Peter Musurlian, a journalist and documentary filmmaker of Armenian descent, is currently a senior producer at The Burbank Channel and a documentary filmmaker for Globalist Films. He is a two-time Los Angeles Area Emmy Award–winner, garnering eight nominations for this award.
Tell us about your professional focus. How did you come to choose the path of broadcast journalism?
I wrote for my high school newspaper and, as early as 15, I knew I wanted to report the news. Television journalism had audiovisual elements that interested me, so in college I headed in that direction and never turned back.
I graduated from USC in Los Angeles in 1983. I soon spent a year in Montana, two years in Texas, and two years in Washington, D.C., as a television news reporter.
For nearly two decades, I have created content for The Burbank Channel, a station that brings news and feature stories to the residents of Burbank, a city that borders Glendale, California.
But my most interesting and substantive work has been for my small production company: Globalist Films. I took the skills I perfected along the way (shooting, reporting, and editing) and pursued projects I am interested in, over which I have complete editorial control.
I couldn’t have done this when I started because I was too young and too inexperienced.
There are heated post-election discussions in the U.S. How involved is the media in this process? How do you assess tensions between Donald Trump and media?
“The media” is a broad term. The journalists who are impacted by President Trump are those in the national, mainstream media, like the Washington Post, The New York Times, CNN, and other television news networks.
It is an unprecedented time, with Mr. Trump criticizing his press coverage like no other president ever has. Many people fear an authoritarian media crackdown, as we have seen in Russia or Turkey. For now, Trump’s words are brash and critical, but actual actions against individual reporters or media outlets would seem difficult to accomplish. But the media should be vigilant, do a job that is protected by the First Amendment to the U.S. Constitution, and remain true to the values of good journalism.
Do you believe your actions can make a difference? Do you have creative freedom?
I have been fortunate to have a great deal of creative freedom throughout my career. During my early years, I was doing straight news, to which there is a certain formula to those 90-second news stories. The reporting is fair and balanced, and does not have a point of view.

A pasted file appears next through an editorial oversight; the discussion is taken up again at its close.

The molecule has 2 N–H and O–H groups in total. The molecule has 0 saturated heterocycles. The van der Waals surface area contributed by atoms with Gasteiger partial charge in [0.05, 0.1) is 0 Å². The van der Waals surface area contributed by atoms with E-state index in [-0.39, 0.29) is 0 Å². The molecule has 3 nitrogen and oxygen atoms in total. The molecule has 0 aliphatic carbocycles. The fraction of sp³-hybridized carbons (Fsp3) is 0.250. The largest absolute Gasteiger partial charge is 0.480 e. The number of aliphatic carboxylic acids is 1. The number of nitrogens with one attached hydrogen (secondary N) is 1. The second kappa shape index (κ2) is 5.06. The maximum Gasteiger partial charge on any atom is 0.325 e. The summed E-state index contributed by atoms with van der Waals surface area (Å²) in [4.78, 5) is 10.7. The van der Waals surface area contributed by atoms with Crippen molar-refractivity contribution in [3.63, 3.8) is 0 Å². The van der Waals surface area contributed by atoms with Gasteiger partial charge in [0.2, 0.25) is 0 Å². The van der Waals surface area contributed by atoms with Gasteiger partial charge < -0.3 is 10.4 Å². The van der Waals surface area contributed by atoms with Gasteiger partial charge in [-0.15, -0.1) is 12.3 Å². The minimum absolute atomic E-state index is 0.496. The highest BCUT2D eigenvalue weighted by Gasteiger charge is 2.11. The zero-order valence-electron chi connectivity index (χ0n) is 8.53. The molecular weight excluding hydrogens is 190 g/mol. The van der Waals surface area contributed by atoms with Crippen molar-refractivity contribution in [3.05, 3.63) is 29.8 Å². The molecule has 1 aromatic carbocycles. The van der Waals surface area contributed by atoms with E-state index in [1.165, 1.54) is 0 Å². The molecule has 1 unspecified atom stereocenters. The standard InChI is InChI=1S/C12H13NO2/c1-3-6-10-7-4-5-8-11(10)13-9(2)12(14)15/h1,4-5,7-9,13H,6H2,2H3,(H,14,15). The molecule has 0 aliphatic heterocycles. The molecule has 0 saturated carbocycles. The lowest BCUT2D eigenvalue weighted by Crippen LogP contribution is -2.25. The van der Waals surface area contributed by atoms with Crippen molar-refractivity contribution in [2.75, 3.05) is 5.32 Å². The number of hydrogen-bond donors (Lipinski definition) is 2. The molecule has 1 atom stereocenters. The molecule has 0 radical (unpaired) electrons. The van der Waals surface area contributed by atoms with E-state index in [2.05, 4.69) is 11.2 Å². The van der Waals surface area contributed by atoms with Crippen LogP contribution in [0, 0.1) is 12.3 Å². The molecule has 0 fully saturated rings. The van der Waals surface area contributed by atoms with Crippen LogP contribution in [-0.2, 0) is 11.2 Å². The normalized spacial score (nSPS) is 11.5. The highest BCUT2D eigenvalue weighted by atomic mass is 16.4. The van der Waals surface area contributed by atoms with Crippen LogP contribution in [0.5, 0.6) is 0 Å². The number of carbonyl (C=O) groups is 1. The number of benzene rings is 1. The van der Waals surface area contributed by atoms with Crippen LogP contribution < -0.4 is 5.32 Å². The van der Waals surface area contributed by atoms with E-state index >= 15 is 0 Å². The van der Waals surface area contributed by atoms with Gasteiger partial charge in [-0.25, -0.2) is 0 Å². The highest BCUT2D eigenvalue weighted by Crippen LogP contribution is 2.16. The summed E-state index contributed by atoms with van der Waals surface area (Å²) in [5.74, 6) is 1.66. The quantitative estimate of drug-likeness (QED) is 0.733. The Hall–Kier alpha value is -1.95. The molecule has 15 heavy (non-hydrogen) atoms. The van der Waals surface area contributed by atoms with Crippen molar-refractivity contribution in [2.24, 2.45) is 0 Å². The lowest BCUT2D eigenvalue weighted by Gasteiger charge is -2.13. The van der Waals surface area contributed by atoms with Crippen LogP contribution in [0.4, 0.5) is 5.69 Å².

But the documentaries and stories I have done for Globalist Films have allowed great creative freedom, which I think anyone of my generation, in this profession, cherishes.
I have done some very interesting and informative work in Armenia, Turkey, and Hungary… on subjects which I feel have not received enough attention.
I covered Armenian-American lawyer Mark Geragos arguing a case in Ohio, which dealt with a congresswoman feeling she had been defamed by a campaign opponent, David Krikorian, who asserted she was too cozy with Turkish interests.
Another story I am finishing up has to do with a divisive California politician, who, at times, was very hostile toward some of the Armenian-Americans he represented.
How do you assess the work of the media here in Armenia? Tell us a little about how the media is different in the U.S.
The internet certainly has allowed Armenian-Americans to stay informed on happenings in Armenia. I do wonder, though, if many are keeping up on the news there and, more importantly, getting unbiased coverage.
I try to watch some Armenian television, which is easily available in Glendale. But it is the internet that is a never-ending source of videos and stories from Armenia. The problem that someone like me has is trying to determine what is good reporting and what is slanted journalism.
I subscribe to many Armenian-American English-language newspapers. I know of many internet sites that report in English. I spend substantial time during the week consuming that news. But I still feel uninformed.
I have drawn some personal conclusions about those issues but am not convinced that one news source is reporting all it can on certain subjects.
I am not a political activist. I am a journalist. But I do understand there is advocacy journalism and point-of-view journalism being produced in Armenia. There is also some traditional journalism there that exposes big problems.
Did being an Armenian somehow affect your career choice?
My father’s father, born in 1899, was from a village near Gesaria. He, his mother, and three brothers survived the genocide. His five sisters died in marches through the Syrian desert. My grandfather’s wife was from Adana. My mother was from Istanbul and came to the U.S. in the 1950s.
My mother and father instilled in me an insatiable interest in Armenian things and subjects. That interest carries over to present-day Armenia.
I don’t think being Armenian led me in the direction of journalism. I find television journalism personally gratifying but not always financially rewarding.
Being an Armenian-American did affect my perspective on things, such as social justice and abuse of power. You can’t have your family go through a government-directed genocide and not have inherited a healthy skepticism about politicians and government officials.
I always try to stay unbiased as a journalist. But, I have a low tolerance for powerful bullies, and I am drawn to stories that might expose a person in power taking advantage of his or her position.